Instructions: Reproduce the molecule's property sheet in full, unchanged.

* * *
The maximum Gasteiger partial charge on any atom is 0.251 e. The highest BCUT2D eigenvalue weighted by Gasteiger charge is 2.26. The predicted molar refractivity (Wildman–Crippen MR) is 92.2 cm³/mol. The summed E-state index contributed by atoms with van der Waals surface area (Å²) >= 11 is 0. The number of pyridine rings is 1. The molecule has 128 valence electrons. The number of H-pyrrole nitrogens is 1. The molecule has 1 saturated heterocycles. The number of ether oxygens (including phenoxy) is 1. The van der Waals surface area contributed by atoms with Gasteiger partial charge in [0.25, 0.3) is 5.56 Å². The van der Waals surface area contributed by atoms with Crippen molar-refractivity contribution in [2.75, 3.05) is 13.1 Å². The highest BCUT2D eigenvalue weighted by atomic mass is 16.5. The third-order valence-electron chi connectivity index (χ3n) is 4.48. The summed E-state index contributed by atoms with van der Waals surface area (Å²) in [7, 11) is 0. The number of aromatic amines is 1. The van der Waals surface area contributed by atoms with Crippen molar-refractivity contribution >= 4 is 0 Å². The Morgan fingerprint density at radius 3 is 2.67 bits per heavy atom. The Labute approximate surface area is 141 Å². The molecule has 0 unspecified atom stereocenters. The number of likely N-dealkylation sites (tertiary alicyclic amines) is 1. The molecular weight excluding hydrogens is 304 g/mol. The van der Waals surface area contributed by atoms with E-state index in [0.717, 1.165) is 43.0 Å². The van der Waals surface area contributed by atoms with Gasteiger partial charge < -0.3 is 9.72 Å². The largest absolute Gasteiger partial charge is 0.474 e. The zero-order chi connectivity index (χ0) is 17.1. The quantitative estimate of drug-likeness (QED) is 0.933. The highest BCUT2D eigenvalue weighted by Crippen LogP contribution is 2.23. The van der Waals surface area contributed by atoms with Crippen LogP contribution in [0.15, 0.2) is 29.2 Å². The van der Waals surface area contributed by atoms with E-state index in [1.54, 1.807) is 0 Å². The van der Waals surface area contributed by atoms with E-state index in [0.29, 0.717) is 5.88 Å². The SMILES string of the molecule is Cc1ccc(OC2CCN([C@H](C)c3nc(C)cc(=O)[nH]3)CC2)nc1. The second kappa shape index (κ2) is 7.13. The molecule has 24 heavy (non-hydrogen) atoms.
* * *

The maximum Gasteiger partial charge on any atom is 0.251 e. The highest BCUT2D eigenvalue weighted by Gasteiger charge is 2.26. The predicted molar refractivity (Wildman–Crippen MR) is 92.2 cm³/mol. The summed E-state index contributed by atoms with van der Waals surface area (Å²) >= 11 is 0. The number of pyridine rings is 1. The molecule has 128 valence electrons. The number of H-pyrrole nitrogens is 1. The molecule has 1 saturated heterocycles. The number of ether oxygens (including phenoxy) is 1. The van der Waals surface area contributed by atoms with Gasteiger partial charge in [0.25, 0.3) is 5.56 Å². The van der Waals surface area contributed by atoms with Crippen molar-refractivity contribution in [2.75, 3.05) is 13.1 Å². The highest BCUT2D eigenvalue weighted by atomic mass is 16.5. The third-order valence-electron chi connectivity index (χ3n) is 4.48. The summed E-state index contributed by atoms with van der Waals surface area (Å²) in [7, 11) is 0. The number of aromatic amines is 1. The van der Waals surface area contributed by atoms with Crippen molar-refractivity contribution >= 4 is 0 Å². The Morgan fingerprint density at radius 3 is 2.67 bits per heavy atom. The Labute approximate surface area is 141 Å². The molecule has 0 unspecified atom stereocenters. The number of likely N-dealkylation sites (tertiary alicyclic amines) is 1. The molecular weight excluding hydrogens is 304 g/mol. The van der Waals surface area contributed by atoms with E-state index in [0.717, 1.165) is 43.0 Å². The van der Waals surface area contributed by atoms with Gasteiger partial charge < -0.3 is 9.72 Å². The largest absolute Gasteiger partial charge is 0.474 e. The zero-order chi connectivity index (χ0) is 17.1. The quantitative estimate of drug-likeness (QED) is 0.933. The highest BCUT2D eigenvalue weighted by Crippen LogP contribution is 2.23. The van der Waals surface area contributed by atoms with Crippen LogP contribution in [0.15, 0.2) is 29.2 Å². The van der Waals surface area contributed by atoms with E-state index in [1.54, 1.807) is 0 Å². The van der Waals surface area contributed by atoms with E-state index in [0.29, 0.717) is 5.88 Å². The SMILES string of the molecule is Cc1ccc(OC2CCN([C@H](C)c3nc(C)cc(=O)[nH]3)CC2)nc1. The second kappa shape index (κ2) is 7.13. The molecule has 24 heavy (non-hydrogen) atoms.